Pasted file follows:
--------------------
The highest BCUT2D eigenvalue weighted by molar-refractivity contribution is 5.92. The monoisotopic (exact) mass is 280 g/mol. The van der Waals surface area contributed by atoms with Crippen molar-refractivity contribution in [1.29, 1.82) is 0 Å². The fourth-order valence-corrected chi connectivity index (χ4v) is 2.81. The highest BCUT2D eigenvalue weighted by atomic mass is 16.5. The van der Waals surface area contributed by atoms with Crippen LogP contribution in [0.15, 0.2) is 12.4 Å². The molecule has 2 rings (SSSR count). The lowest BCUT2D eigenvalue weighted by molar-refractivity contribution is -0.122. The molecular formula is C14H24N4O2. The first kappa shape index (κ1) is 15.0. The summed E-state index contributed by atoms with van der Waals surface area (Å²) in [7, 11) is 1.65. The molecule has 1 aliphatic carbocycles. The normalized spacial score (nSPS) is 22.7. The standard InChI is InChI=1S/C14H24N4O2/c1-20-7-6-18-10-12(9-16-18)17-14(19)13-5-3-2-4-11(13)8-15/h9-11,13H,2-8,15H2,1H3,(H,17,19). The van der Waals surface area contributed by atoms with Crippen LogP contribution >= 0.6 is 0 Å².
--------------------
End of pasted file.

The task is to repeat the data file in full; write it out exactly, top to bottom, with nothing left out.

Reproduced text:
The highest BCUT2D eigenvalue weighted by molar-refractivity contribution is 5.92. The monoisotopic (exact) mass is 280 g/mol. The van der Waals surface area contributed by atoms with Crippen molar-refractivity contribution in [1.29, 1.82) is 0 Å². The fourth-order valence-corrected chi connectivity index (χ4v) is 2.81. The highest BCUT2D eigenvalue weighted by atomic mass is 16.5. The van der Waals surface area contributed by atoms with Crippen LogP contribution in [0.15, 0.2) is 12.4 Å². The molecule has 2 rings (SSSR count). The lowest BCUT2D eigenvalue weighted by molar-refractivity contribution is -0.122. The molecular formula is C14H24N4O2. The first kappa shape index (κ1) is 15.0. The summed E-state index contributed by atoms with van der Waals surface area (Å²) in [7, 11) is 1.65. The molecule has 1 aliphatic carbocycles. The normalized spacial score (nSPS) is 22.7. The standard InChI is InChI=1S/C14H24N4O2/c1-20-7-6-18-10-12(9-16-18)17-14(19)13-5-3-2-4-11(13)8-15/h9-11,13H,2-8,15H2,1H3,(H,17,19). The van der Waals surface area contributed by atoms with Crippen LogP contribution >= 0.6 is 0 Å².